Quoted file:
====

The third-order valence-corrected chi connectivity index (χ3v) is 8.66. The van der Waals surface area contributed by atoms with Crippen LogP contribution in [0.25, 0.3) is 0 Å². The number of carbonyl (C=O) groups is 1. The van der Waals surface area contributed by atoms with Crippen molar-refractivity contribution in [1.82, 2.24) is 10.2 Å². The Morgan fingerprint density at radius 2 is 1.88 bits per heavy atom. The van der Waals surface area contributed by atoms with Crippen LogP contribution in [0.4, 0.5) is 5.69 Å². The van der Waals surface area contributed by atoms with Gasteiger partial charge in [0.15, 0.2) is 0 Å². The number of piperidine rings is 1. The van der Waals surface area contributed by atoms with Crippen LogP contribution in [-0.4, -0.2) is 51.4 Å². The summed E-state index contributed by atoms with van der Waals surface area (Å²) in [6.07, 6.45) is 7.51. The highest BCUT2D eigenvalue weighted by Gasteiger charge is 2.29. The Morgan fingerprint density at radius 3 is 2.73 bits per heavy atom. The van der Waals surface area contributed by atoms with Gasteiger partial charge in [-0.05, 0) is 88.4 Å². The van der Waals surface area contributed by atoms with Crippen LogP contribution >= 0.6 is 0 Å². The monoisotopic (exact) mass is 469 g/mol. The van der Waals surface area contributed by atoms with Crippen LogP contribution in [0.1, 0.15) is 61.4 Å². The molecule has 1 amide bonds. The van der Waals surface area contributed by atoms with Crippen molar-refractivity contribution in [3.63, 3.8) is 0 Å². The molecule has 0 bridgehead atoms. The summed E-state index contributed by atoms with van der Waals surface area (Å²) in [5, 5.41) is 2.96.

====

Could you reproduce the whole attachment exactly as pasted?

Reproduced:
The third-order valence-corrected chi connectivity index (χ3v) is 8.66. The van der Waals surface area contributed by atoms with Crippen LogP contribution in [0.25, 0.3) is 0 Å². The number of carbonyl (C=O) groups is 1. The van der Waals surface area contributed by atoms with Crippen molar-refractivity contribution in [1.82, 2.24) is 10.2 Å². The Morgan fingerprint density at radius 2 is 1.88 bits per heavy atom. The van der Waals surface area contributed by atoms with Crippen LogP contribution in [0.4, 0.5) is 5.69 Å². The van der Waals surface area contributed by atoms with Gasteiger partial charge in [0.15, 0.2) is 0 Å². The number of piperidine rings is 1. The van der Waals surface area contributed by atoms with Crippen LogP contribution in [-0.4, -0.2) is 51.4 Å². The summed E-state index contributed by atoms with van der Waals surface area (Å²) in [6.07, 6.45) is 7.51. The highest BCUT2D eigenvalue weighted by Gasteiger charge is 2.29. The Morgan fingerprint density at radius 3 is 2.73 bits per heavy atom. The van der Waals surface area contributed by atoms with Gasteiger partial charge in [-0.05, 0) is 88.4 Å². The van der Waals surface area contributed by atoms with Crippen LogP contribution >= 0.6 is 0 Å². The monoisotopic (exact) mass is 469 g/mol. The van der Waals surface area contributed by atoms with Crippen LogP contribution in [0.1, 0.15) is 61.4 Å². The molecule has 1 amide bonds. The van der Waals surface area contributed by atoms with Crippen molar-refractivity contribution in [3.63, 3.8) is 0 Å². The molecule has 0 bridgehead atoms. The summed E-state index contributed by atoms with van der Waals surface area (Å²) in [5, 5.41) is 2.96.